The Wastewater Systems Effluent Regulations (WSER), developed under the Fisheries Act, came into force in 2012 to manage wastewater releases by systems that collect an average daily influent volume of 100 cubic metres or more. The WSER also does not apply to any wastewater system located in the Northwest Territories, Nunavut and north of the 54th parallel in the provinces of Quebec and Newfoundland and Labrador. The WSER set national baseline effluent quality standards that are achievable through secondary wastewater treatment. The province of Quebec provided some combined sewer overflow data for 2020, which includes information on whether a discharge occurred at a combined sewer overflow point during the year. The map below shows the number of CSO points with at least one overflow event within each wastewater system. The map is available in both ESRI REST (to use with ARC GIS) and WMS (open source) formats. For more information about the individual reporting wastewater systems, datasets are available in either CSV or XLS formats. More information on the wastewater sector including the regulations, agreements, contacts and resource documents is available at: https://www.canada.ca/wastewater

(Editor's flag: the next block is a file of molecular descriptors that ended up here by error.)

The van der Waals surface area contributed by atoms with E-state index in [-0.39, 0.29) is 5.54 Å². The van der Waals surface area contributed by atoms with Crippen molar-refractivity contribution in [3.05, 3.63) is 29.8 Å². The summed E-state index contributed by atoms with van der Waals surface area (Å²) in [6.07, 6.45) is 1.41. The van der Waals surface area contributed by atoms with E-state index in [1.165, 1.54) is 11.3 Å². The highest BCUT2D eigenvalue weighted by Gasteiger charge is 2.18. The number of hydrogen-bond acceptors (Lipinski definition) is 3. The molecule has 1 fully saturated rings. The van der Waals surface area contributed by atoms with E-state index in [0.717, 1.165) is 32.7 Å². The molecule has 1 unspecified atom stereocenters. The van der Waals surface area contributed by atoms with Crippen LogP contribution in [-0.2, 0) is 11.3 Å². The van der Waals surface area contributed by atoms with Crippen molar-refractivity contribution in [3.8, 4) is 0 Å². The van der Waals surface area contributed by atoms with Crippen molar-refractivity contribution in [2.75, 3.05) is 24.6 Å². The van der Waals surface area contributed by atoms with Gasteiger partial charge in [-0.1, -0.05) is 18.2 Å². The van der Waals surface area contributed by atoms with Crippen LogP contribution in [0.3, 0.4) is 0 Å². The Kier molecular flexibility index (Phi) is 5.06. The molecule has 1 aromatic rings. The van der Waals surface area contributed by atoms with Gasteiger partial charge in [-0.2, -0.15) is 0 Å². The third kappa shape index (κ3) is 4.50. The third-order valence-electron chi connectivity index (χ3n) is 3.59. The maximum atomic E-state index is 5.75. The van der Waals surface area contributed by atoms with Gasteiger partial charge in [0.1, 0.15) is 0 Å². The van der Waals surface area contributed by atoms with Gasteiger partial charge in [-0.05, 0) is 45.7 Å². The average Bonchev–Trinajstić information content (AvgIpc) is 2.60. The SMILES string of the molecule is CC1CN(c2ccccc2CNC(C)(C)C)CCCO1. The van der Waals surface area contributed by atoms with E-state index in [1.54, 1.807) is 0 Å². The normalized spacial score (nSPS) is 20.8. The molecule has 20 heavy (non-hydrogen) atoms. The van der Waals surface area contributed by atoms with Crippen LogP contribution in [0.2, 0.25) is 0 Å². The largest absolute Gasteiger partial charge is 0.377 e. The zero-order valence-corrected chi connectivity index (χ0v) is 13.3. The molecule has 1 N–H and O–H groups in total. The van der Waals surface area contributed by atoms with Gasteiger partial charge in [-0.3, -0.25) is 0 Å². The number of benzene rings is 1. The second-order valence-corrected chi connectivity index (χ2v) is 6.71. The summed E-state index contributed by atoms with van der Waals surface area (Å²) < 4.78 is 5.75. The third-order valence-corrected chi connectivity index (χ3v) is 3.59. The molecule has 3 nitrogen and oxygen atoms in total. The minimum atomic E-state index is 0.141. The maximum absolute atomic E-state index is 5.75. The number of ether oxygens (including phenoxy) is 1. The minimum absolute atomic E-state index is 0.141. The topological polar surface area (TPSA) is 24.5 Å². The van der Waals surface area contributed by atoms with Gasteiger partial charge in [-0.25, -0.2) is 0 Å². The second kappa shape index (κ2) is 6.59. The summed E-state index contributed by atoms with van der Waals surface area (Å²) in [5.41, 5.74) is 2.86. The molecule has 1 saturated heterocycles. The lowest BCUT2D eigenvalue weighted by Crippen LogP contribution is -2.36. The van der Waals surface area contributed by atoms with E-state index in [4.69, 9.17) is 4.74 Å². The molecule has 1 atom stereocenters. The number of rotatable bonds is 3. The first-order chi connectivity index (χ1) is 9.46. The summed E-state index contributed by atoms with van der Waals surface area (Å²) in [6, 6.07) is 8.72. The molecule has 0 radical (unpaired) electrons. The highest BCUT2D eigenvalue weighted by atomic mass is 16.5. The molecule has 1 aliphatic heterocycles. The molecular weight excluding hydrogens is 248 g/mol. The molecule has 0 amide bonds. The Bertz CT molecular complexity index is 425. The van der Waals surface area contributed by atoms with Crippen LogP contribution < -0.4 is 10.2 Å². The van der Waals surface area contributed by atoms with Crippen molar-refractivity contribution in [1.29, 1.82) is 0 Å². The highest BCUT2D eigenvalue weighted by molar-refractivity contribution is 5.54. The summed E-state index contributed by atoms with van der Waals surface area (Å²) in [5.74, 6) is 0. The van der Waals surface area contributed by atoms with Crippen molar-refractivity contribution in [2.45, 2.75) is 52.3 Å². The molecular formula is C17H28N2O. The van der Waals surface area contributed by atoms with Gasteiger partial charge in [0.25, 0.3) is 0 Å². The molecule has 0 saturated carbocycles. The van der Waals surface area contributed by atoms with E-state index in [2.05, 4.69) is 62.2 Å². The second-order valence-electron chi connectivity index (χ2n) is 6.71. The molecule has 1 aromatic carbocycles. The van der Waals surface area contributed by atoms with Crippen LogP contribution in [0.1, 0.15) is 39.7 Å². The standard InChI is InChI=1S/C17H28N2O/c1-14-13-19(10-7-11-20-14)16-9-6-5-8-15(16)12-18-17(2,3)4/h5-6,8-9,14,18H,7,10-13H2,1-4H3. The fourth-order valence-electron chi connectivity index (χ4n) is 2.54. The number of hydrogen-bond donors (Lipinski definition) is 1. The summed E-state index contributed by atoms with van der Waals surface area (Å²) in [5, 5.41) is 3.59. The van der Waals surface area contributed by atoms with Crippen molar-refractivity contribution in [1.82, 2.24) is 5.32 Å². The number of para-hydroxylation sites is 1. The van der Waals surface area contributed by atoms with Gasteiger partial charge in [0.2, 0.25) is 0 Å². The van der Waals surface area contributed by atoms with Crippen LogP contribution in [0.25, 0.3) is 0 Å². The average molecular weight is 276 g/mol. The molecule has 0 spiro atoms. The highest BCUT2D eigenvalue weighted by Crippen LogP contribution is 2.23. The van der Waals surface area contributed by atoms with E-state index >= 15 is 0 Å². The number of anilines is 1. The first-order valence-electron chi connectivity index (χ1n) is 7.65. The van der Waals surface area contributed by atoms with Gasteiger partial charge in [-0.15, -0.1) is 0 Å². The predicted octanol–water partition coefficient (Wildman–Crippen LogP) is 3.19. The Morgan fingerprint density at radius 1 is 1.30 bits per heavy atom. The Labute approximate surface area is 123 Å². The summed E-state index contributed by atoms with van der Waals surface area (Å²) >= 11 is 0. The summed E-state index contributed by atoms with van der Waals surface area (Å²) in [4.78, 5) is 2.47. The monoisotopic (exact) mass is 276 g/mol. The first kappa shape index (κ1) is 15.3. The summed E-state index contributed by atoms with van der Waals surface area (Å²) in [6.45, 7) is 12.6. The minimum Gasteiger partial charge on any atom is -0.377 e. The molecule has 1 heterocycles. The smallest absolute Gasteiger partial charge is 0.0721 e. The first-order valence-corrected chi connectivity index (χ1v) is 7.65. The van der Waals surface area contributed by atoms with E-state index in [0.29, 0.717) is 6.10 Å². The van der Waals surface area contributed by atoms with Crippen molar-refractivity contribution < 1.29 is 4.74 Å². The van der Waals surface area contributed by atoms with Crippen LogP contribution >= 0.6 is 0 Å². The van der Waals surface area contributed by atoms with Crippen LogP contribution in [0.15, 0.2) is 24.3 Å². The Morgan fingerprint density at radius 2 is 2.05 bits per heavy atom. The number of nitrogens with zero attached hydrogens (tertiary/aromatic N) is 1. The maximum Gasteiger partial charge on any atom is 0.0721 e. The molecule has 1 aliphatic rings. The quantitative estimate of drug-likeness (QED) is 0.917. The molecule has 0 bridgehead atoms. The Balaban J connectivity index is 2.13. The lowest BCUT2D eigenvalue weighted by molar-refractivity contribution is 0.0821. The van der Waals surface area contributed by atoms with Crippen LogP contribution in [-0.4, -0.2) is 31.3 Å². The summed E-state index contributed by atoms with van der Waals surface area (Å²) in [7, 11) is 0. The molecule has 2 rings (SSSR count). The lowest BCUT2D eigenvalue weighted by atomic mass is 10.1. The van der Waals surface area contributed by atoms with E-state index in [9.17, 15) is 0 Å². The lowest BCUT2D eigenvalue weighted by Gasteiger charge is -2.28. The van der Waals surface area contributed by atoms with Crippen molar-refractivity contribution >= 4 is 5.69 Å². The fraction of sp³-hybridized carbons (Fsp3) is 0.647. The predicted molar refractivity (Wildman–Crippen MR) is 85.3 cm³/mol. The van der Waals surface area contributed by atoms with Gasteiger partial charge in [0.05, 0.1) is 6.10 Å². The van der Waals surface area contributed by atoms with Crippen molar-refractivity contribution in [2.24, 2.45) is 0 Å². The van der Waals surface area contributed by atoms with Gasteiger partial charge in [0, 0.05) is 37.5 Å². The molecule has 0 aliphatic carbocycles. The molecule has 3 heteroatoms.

The surveys are conducted along the sandspit and within a 96 ha lagoon that encompasses mudflats, eelgrass beds, and saltmarsh at the northwest end of Sidney Island, located in the Strait of Georgia, British Columbia. The survey counts numerate two species, Western Sandpiper (Calidris mauri) and Least Sandpiper (Calidris minutilla), during a portion of the southern migration period (July, August, and early September), and have been conducted intermittently since 1990. Sidney Island (48°37’39’N, 123°19’30”W) is located within the Salish Sea (Strait of Georgia), 4 km off the coast of Vancouver Island in southwestern British Columbia, Canada. Southbound Western and Least Sandpipers stop over within Sidney Spit Marine Park (part of the Gulf Islands National Park Reserve), roosting and feeding along the sandspit and within a 96 ha lagoon that encompasses mudflats, eelgrass beds, and saltmarsh at the northwest end of the island. These species are the most numerous shorebird species using the area during southern migration. Adults precede juveniles, arriving at the end of June and throughout July. Juveniles reach the site in early August, with their numbers trailing off in early September. As a result, the site experiences a transition from purely adult to purely juvenile flocks over the course of the season. Daily counts, beginning in early July and ending in early September, were conducted in 1990 and from 1992-2001 (no counts occurred in 1991). Effort was reduced to weekly surveys between 2002 and 2013. Over the entire monitoring period median survey effort was 9 counts annually. All counts were conducted at the low tide of the day, when shorebirds were feeding in the exposed mudflat of the lagoon. Observers walked along the shore of the lagoon stopping periodically at vantage points to look for birds. For ease of data recording and to keep track of individual flocks, the survey area was divided into separate units demarcated by prominent geographical features. Counts were made with the unaided eye, through binoculars, and with a 20 – 60x zoom spotting scope, depending on the proximity of the birds. All individuals in small flocks were counted and individuals in large flocks were estimated by counting in groups of 5, 10, 50 or 100 according to flock size in each successive field of view across a scan of the entire flock. Between 1990 and 2001, when daily counts were conducted, birds were occasionally counted more than once in a day. The largest count value obtained was used as the daily estimate for these days. For smaller flocks, we were able to identify all individual birds to species and age-class. Sub-samples from larger flocks were also aged (adult or juvenile) and identified to species. Birds were aged by plumage characteristics. Adult Western Sandpipers are distinguished from juveniles by the dark chevron markings present along the sides and breast. Juvenile Least Sandpipers have a buffy breast compared to the distinct, darker one of the adult, and juveniles have bright rufous scapulars compared to the drab feather-edges of the adults. In both species, juvenile plumage appears brighter and cleaner than adult plumage, which is more worn and tattered.